A fifth woman alleged that she was targeted for retaliation after she filed a complaint and ultimately an order of protection against her former boyfriend, a longtime firefighter. In October, she was accused of making false allegations against another department member and threatened with termination, although the allegations were later dismissed as unsustained, according to the suit.

All five plaintiffs were listed in the suit as Jane Does. Their attorney, Lynn Palac, said in an email that they did not wish to comment publicly, adding the women want to remain productive employees but filed the lawsuit as a way to get relief from the current hostile work environments.

Bill McCaffrey, a spokesman for the city’s Law Department, declined to comment specifically on the suit but said in a statement that the city of Chicago does not tolerate harassment of any kind.

The field chief accused in the complaint allegedly talked openly with his female subordinate about his home sex life, saying his wife was a grandmother who acted like it. He solicited the woman for a no-strings sexual relationship and repeatedly texted her sexually inappropriate messages, according to the suit.

Another one of the women who filed suit alleged that she was subjected to several unwanted sexual advances by an ambulance commander, including an incident in April 2017 when the commander grabbed her when the two were alone in a medic room at St. Joseph Hospital and kissed her and licked her face.

The woman filed a complaint with the city’s Equal Employment Opportunity Commission office, but when investigators interviewed her months later, they threatened her with discipline herself for failing to disclose the name of a friend she said she’d told about the abuse.

thanks Dan


Pleasantview Fire District news (more)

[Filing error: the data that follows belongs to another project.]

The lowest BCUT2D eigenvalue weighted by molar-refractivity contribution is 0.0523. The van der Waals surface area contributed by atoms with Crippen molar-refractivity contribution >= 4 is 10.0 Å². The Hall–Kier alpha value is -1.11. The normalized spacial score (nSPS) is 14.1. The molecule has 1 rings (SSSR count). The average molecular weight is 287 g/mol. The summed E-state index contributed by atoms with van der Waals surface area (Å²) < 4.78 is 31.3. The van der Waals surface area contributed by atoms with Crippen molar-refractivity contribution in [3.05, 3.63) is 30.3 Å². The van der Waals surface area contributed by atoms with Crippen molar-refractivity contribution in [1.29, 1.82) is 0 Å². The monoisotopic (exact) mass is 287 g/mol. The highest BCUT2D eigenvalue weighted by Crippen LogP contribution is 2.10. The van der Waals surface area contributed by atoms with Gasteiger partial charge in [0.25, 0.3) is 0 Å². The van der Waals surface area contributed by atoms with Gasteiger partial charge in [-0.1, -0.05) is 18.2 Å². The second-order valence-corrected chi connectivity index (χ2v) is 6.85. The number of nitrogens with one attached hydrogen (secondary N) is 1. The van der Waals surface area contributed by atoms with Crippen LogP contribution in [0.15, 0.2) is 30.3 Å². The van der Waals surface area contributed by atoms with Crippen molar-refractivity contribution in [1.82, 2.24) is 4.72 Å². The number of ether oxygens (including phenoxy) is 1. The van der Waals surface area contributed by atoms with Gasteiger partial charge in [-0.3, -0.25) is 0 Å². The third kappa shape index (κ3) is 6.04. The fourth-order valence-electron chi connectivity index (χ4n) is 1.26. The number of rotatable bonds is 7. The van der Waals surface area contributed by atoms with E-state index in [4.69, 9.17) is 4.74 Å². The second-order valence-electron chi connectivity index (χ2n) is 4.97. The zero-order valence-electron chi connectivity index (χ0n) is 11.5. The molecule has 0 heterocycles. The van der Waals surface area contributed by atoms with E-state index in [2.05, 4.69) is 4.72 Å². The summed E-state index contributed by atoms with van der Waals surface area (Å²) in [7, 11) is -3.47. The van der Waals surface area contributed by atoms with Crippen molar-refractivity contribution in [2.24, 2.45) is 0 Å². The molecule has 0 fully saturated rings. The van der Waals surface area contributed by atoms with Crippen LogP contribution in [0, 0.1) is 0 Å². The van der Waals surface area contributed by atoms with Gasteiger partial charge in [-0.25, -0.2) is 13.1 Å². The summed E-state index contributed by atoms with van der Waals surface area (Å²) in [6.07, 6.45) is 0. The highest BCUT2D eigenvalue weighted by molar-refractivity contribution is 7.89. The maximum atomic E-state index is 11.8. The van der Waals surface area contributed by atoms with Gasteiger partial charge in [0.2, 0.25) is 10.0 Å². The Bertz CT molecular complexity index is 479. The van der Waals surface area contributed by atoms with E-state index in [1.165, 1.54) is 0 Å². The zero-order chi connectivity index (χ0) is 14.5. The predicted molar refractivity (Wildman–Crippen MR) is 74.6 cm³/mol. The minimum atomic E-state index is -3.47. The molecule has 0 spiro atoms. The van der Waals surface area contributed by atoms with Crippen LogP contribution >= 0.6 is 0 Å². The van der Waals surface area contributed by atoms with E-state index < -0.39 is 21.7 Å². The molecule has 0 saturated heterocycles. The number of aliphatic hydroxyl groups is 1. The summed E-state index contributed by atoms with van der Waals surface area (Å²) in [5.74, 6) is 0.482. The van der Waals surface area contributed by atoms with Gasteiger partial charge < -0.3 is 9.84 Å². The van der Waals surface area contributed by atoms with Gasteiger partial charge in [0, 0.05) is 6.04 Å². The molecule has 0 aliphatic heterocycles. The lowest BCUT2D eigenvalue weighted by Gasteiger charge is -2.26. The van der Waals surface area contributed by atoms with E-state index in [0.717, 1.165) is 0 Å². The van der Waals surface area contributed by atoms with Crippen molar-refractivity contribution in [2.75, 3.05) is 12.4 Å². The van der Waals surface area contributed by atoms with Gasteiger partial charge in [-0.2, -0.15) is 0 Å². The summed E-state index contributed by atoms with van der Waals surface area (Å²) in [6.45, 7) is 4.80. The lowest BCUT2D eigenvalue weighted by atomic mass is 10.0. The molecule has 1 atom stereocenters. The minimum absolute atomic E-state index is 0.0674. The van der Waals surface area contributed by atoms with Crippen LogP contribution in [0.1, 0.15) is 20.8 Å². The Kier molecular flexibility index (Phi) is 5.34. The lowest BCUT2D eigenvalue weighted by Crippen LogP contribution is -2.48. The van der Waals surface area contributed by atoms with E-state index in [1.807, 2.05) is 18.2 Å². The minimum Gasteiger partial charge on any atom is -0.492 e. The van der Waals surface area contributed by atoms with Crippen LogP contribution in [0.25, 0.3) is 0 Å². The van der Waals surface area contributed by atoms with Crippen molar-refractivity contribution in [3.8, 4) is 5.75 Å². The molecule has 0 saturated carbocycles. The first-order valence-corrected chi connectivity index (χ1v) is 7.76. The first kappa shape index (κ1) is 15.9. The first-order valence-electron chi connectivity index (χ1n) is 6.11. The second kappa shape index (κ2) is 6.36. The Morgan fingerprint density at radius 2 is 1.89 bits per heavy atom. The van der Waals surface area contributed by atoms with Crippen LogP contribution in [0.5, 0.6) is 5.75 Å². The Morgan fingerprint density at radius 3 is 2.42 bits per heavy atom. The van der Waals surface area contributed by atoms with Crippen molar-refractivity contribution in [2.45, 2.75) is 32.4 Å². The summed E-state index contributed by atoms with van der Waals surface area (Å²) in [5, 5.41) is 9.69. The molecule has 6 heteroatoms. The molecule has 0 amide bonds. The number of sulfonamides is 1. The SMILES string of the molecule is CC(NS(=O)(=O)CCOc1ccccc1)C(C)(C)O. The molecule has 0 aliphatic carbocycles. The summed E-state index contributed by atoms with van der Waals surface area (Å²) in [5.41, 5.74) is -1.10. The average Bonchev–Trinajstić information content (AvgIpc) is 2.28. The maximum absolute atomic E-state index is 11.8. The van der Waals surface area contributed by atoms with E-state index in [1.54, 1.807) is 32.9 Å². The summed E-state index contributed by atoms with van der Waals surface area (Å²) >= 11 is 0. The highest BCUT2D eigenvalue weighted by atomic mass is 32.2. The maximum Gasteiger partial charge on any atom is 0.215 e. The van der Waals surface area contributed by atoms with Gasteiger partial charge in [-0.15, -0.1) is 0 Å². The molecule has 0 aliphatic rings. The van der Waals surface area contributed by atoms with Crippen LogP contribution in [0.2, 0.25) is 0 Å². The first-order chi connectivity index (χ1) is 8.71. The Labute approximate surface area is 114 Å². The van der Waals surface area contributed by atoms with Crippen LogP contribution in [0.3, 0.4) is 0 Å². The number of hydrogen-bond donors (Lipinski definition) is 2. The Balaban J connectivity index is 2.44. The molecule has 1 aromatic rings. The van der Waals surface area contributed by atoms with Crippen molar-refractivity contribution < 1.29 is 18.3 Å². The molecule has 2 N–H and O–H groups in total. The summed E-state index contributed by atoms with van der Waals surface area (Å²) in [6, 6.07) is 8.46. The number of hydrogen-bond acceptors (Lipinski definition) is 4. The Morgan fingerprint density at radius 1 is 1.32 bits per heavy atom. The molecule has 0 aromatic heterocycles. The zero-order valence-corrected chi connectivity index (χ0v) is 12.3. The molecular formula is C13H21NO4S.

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For Emily Switalski, graduating from Western Michigan University was bittersweet. Her father Comstock Township Fire Chief Ed Switalski was killed in the line of duty in June. 

While her dad couldn’t be there in person to watch her graduate Saturday, Switalski said she knows he was there in spirit, he found a different way to be there.

“There’s a song, ‘Hotel California’ by the Eagles, that we played at his funeral,” she said. “We always say whenever it comes on, ‘He’s with us,’” Emily Switalski said. “And my mom picked me up to take me to my ceremony, and on the radio was the song. And so, just to get in the car to go to the biggest day of my life and hear that, I knew he was truly with me.”

Firefighters who worked with Chief Switalski also showed up to her graduation ceremony to surprise her.


New engine for the East Joliet Fire Protection District (more)

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The East Joliet Fire Protection District showed off its newest piece of equipment Sunday, a Ferrara Cinder MVP Rescue Pumper. This unit functions with the combined capabilities of a squad for specialized rescue jobs and an engine.  The rescue/pumper cost about $685,000, which Fire Chief Robert Scholtes said was a little more than what would have been the cost for the two separate vehicles, but it will ultimately help firefighters have everything they need when they respond to emergency situations.

The East Joliet Fire Protection District began in 1940 as a volunteer department to cover the unincorporated areas of Joliet Township.